On February 16th, Pete and I were getting ready for work--it was super early, about 6:30 a.m.--when he got a text from his boss. The message told him that Borders had just filed for Chapter 11 bankruptcy, and that he and his peers, instead of going to the district general manager meeting they'd all been dreading, should go to their stores and be there for their staffs. An hour and a half or so later we, in my store, got the list of stores that would be closing. Pete's store was among the disproportionate number of California stores on the chopping block.
We got the list of stores from the internet. Pete got news of his store closing from me. His boss never called him to personally tell him the news. The realization that this was how it would be did not surprise us. Except for one robotic conference call during which the district manager read verbatim from a list of talking points and never let a single iota of human feeling slip, Pete would not hear again from her.
No big loss.
The day--a mere three days later--that his store went into liquidation, customers and fellow merchants began to approach Pete with questions. Why? What are you going to do now? Will you be okay? The most interesting question he got, though, was this one: Why don't you open your own bookstore?
Why would anyone want to open a bookstore? We're a decade and more into the age of Amazon, meaning that anyone can get any book for 99 cents plus shipping (and Bezos still gets richer). Digital book readers are making it possible for everyone to carry a library of a thousand plus books around with them at any time. Costco and Sam's Club routinely discount books 40 to 50%, and even Target has a reasonably large book section. Superstores offer 100,000 titles...and are closing at an alarming rate. What can an independent bookstore possibly offer that these can't? And how can an independent bookstore ever hope to garner enough business to remain solvent, let alone--gulp--compete?
Because people love books and they love bookstores. And although there is hardly a book that can’t be had for a song on Amazon, a website will never take the place of interaction with a person who reads. And although the e-reader is convenient and portable, it will never take the place of books. And even though you can get a deeply discounted bestseller at Costco, you won't be able to find a section devoted solely to California crime there, you won't be able to have a conversation with a bookseller about what she's read and loved lately, you won't be able to bring your toddler in for a storytime on Saturday morning.
You can at an independent bookstore.
A website can make recommendations of works a reader might like based on browsing history and other objective factors. But a website can’t ask questions, find out what the reader likes and, more importantly, why he likes it, so as to make truly personal recommendations. A website can’t determine that just because a reader has only purchased books on current issues in the past doesn’t mean that she isn’t hungering for a little romance or adventure in her reading.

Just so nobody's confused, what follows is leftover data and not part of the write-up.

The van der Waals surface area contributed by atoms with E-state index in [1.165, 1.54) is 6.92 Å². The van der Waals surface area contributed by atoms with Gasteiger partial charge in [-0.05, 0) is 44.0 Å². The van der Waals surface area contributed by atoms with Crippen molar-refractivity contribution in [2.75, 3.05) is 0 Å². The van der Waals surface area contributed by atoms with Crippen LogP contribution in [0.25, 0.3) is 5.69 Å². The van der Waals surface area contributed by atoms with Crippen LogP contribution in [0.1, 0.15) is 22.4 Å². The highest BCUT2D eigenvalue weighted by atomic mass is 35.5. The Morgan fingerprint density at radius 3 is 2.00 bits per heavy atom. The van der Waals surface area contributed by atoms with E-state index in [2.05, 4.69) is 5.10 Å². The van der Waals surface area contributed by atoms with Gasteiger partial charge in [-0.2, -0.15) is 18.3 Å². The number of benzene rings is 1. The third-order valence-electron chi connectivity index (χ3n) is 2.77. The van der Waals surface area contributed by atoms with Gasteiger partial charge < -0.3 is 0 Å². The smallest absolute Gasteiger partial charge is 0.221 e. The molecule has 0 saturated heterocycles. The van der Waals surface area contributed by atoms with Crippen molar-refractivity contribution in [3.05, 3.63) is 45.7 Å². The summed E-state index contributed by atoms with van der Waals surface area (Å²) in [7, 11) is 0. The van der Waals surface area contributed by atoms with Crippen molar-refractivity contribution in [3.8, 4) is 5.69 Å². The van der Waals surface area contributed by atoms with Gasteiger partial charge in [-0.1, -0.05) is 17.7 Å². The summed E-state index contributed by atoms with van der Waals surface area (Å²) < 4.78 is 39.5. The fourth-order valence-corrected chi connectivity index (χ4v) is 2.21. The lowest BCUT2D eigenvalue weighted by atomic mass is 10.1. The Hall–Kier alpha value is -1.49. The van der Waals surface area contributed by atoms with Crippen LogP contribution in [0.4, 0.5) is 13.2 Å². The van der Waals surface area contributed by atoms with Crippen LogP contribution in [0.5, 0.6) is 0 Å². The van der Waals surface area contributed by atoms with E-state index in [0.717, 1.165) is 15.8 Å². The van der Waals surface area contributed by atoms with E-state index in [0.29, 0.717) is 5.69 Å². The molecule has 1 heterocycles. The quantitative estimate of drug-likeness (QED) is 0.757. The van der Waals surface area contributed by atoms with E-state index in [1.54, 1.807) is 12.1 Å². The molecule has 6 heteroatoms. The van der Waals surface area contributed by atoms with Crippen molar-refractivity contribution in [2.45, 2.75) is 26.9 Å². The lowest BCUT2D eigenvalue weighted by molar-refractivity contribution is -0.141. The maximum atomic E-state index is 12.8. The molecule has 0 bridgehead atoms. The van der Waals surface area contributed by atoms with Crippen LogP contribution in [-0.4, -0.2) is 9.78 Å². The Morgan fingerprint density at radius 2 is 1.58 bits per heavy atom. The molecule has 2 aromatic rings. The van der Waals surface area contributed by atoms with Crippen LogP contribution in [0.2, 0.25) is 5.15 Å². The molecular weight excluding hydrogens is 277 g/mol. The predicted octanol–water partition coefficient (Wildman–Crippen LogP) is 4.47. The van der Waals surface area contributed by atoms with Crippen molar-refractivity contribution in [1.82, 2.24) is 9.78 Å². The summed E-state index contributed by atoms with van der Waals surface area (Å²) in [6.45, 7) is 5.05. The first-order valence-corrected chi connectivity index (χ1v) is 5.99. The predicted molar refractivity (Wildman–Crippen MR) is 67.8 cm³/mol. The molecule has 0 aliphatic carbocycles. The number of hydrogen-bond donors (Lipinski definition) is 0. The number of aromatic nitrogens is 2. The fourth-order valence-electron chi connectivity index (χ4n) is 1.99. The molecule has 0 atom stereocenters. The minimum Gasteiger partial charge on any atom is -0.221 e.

A bookseller can.
An e-reader can’t reproduce the timeless art found in every illustration in Where the Wild Things Are, The Very Hungry Caterpillar, or Madeline. An e-reader has no presence, no heft, no smell. It’s sleek and beautiful and utterly impersonal.
A bookstore, particularly a small, independent bookstore, is completely and utterly personal. The books for sale there are chosen, each and every one, by a person. Not by a machine, not by a corporate buyer in a windowless cubicle halfway across the country.
So that's why the answer to "Why don't you open a bookstore?" is, "We will!" Yes, it is a risky decision. Nothing is guaranteed, and even the most loyal customers have been trained by the superstores (yes, by me, and by Pete) and by Amazon to expect deep discounts we won't be able to give them. But we hope that the depth of the experience we can give, and the breadth of the knowledge we posses about books, will inspire our customers to dig a little deeper into their pockets and purchase their books from us.
Yeah, it's a gamble.
I won't bore you with the ins and outs, ups and downs (and downs and downs) we've had since that question was first posed. I will simply say this. After four months of wheeling and dealing, planning, despairing, and maybe even a little praying, it looks like it's going to happen.
Although there are some final things to be hammered out--like a lease the landlord and we can both live with--the Book Frog will metamorphose from a tadpole of an idea into a full-blown community bookstore by summer's end. There are, of course, many steps remaining on the way to this metamorphosis, steps such as painting, carpeting, fixturing, buying and shelving the books, inputting all the inventory, setting up the website, but still, God willing and the creek don't rise, we will be selling books out of a 2700 square foot space in Rolling Hills Estates, CA (mere yards from the old Borders location) within a couple of months.
We'll be documenting the process here, on Facebook and on Twitter (@TheBookFrog), and hope you'll follow us.
Remember: read local. The livelihood you save may be mine.
1 month ago